You are, of course, gifted sweeping vistas of the entire park, the Chisos desert, and Mexico for your hard work. Emory has to be one of the least challenging yet rewarding summits I have ever done. Additionally, I have never been up there and not met an interesting person. That being said, lunchtime can be a busy time for the peak, try to plan getting there before noon.
The Trail to South Rim
From the peak of Emory, we had about half the hike left before we reached our campsite on the South Rim. That 6-7 miles from the top of the mountain to our destination is one of the most naturally diverse hikes I have ever had the pleasure of hiking. Not at all expecting it from a Texas hike, we were amazed to see the environment of the trail dramatically change every few miles. It went from dense, hearty arid trees, to an almost north east scene with fall foliage, large oaks, and little streams. Towards the top, and getting nearer to the South Rim, the tree line broke and the trail waded through waste high Saharan-esq golden grasses. The next three pictures were all taken on that few mile stretch!
Before arriving to South Rim, we camp upon our designated campsite. It was beautiful, but I still had to argue about it being the best in the country, but I still hadn't seen the South Rim, and we made sure to set up before venturing the last few hundred yards.
The South Rim
After eating a quick dinner we threw our day bags on, and just in time for the sunset we found the South Rim. We had already been to the highest point of the park, the area that usually offers the best views, but not this time. South Rim has to take the cake on best view in Big Bend. It was magical. The ledge fell hundreds of feet straight down, and the wind hit you similar to the wind on a beach.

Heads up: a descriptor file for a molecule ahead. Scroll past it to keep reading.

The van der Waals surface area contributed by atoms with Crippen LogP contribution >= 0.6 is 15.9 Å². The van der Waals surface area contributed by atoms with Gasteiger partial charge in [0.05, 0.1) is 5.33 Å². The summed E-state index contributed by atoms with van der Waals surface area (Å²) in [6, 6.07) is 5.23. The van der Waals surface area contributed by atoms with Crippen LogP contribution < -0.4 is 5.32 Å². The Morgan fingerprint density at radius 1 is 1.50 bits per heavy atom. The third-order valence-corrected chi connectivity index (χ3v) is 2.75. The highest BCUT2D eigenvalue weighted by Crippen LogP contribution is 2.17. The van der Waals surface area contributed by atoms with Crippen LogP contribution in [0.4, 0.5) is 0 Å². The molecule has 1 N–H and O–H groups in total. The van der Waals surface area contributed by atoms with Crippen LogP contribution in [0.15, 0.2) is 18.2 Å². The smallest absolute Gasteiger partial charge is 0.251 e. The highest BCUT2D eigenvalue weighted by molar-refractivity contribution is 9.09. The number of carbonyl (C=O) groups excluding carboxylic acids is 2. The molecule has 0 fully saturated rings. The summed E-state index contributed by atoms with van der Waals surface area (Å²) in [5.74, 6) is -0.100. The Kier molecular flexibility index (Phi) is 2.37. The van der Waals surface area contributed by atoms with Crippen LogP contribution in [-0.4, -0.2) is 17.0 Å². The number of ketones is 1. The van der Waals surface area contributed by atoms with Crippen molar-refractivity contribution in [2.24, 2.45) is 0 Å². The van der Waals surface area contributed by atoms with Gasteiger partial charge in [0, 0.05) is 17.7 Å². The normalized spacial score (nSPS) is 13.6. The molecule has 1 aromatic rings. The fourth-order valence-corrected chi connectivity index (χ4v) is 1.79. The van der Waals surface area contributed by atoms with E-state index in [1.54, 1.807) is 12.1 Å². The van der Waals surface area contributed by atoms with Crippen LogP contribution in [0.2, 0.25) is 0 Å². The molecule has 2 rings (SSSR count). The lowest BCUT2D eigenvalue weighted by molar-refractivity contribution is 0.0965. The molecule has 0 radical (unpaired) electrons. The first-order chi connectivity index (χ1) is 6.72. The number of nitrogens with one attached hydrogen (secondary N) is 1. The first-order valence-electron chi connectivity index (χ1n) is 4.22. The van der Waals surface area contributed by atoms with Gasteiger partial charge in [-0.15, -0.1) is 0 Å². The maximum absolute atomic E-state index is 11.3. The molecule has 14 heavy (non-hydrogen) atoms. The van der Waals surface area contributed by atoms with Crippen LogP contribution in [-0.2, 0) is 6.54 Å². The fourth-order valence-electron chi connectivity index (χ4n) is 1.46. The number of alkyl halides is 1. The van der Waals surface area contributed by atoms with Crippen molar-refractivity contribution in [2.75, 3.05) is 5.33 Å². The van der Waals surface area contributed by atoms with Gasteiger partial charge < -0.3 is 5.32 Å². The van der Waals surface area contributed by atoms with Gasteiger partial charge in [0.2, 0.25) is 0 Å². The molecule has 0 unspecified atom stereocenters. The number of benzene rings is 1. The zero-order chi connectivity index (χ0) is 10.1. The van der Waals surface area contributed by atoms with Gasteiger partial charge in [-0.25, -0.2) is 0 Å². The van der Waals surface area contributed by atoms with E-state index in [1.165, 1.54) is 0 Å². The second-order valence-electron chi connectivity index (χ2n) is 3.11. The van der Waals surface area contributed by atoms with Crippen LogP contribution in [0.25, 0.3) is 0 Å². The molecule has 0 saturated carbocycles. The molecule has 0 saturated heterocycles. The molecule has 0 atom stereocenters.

While we were up there gawking at the view, a large group of people, all our age, joined us. We had a Thanksgiving party, they taught us a new tradition (which we have done every trip since then), and watched the sunset over the South Rim together. The setting sun set golden rays that filled the landscape.
It wasn't until that night did I understand what our ranger, C. Duffy, meant. Not only was the South Rim beautiful, comfortable, and exclusive, but at night, the real show started. Big Bend is one of the few places left in the continental United States that is considered a ‘blackout zone’, an area completely free from light pollution. I had never seen a brighter night sky in my life. My little brother, a resident of Philadelphia said to me, “We only see one star in Philly, and that is the sun”. The comment made me think of all the people who may never get to see the stars like we did. The Milky Way was entirely visible, as were the cosmos behind it.
Unfortunately, I had no clue how to shoot the stars, and didn't have the correct equipment, so that is a memory just for me. We spend most of the next day relaxing, because our next, and final, campsite was so close. It was on the return trail of the loop called Laguna Meadows.
The Trail Down
The Laguna Meadows have to be one of the comfiest and relaxing nights of camping I have ever experienced. Surrounding the back country site are meadows of tall grass. That night, we laid in the grass once again to watch the amazing show that happens every night on a cloudless Chisos night.
The path back to the Chisos basin was just as pretty as the path up. Actually, it was a lot easier to enjoy, mostly because it was all downhill.
The team enjoyed a nice warm meal once we made it back to the Chisos Lodge. I so much loved Big Bend that I immediately planned to make a return trip for the following Thanksgiving. It was a park that took my surprise and my heart. Every Texan who is proud of their state should make the pilgrimage to Big Bend. If Texas don’t need anything, it's another reason to love the the Lone Star state, but after seeing West Texas, and visiting Big Bend, I just couldn't help it. I had joined the ranks of millions in love with Texas.